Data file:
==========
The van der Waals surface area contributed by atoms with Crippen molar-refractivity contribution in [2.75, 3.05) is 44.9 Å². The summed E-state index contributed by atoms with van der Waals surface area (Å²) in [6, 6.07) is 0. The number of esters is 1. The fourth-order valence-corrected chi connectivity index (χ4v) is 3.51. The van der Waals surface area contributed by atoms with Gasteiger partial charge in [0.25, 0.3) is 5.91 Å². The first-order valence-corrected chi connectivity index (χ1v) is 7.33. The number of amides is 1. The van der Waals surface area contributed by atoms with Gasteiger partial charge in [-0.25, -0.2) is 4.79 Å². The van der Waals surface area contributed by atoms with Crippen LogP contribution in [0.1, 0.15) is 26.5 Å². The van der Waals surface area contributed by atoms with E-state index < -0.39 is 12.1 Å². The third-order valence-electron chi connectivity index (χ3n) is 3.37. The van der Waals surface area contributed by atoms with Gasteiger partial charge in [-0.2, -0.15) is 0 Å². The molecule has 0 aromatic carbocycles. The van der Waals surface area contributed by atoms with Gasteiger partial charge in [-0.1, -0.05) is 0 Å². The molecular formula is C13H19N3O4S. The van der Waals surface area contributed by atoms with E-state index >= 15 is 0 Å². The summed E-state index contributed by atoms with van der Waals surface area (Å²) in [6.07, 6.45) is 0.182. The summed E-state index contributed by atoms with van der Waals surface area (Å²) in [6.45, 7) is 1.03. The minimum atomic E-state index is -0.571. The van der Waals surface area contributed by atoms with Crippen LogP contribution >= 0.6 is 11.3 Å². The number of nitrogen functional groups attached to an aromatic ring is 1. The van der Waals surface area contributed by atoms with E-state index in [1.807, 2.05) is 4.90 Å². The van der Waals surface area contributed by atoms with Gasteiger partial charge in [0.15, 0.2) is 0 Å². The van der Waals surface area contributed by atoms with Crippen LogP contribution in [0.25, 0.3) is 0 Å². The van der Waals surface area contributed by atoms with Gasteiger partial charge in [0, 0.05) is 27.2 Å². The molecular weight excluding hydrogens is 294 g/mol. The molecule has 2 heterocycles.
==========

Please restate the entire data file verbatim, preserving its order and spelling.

The van der Waals surface area contributed by atoms with Crippen molar-refractivity contribution in [2.75, 3.05) is 44.9 Å². The summed E-state index contributed by atoms with van der Waals surface area (Å²) in [6, 6.07) is 0. The number of esters is 1. The fourth-order valence-corrected chi connectivity index (χ4v) is 3.51. The van der Waals surface area contributed by atoms with Gasteiger partial charge in [0.25, 0.3) is 5.91 Å². The first-order valence-corrected chi connectivity index (χ1v) is 7.33. The number of amides is 1. The van der Waals surface area contributed by atoms with Gasteiger partial charge in [-0.25, -0.2) is 4.79 Å². The van der Waals surface area contributed by atoms with Crippen LogP contribution in [0.1, 0.15) is 26.5 Å². The van der Waals surface area contributed by atoms with E-state index < -0.39 is 12.1 Å². The third-order valence-electron chi connectivity index (χ3n) is 3.37. The van der Waals surface area contributed by atoms with Gasteiger partial charge in [-0.2, -0.15) is 0 Å². The molecule has 0 aromatic carbocycles. The van der Waals surface area contributed by atoms with Gasteiger partial charge in [-0.1, -0.05) is 0 Å². The molecular formula is C13H19N3O4S. The van der Waals surface area contributed by atoms with E-state index >= 15 is 0 Å². The summed E-state index contributed by atoms with van der Waals surface area (Å²) in [6.07, 6.45) is 0.182. The summed E-state index contributed by atoms with van der Waals surface area (Å²) in [6.45, 7) is 1.03. The minimum atomic E-state index is -0.571. The van der Waals surface area contributed by atoms with Crippen LogP contribution >= 0.6 is 11.3 Å². The number of nitrogen functional groups attached to an aromatic ring is 1. The van der Waals surface area contributed by atoms with E-state index in [1.807, 2.05) is 4.90 Å². The van der Waals surface area contributed by atoms with Gasteiger partial charge in [0.15, 0.2) is 0 Å². The van der Waals surface area contributed by atoms with Crippen LogP contribution in [0.25, 0.3) is 0 Å². The van der Waals surface area contributed by atoms with Gasteiger partial charge in [0, 0.05) is 27.2 Å². The molecular weight excluding hydrogens is 294 g/mol. The molecule has 2 heterocycles.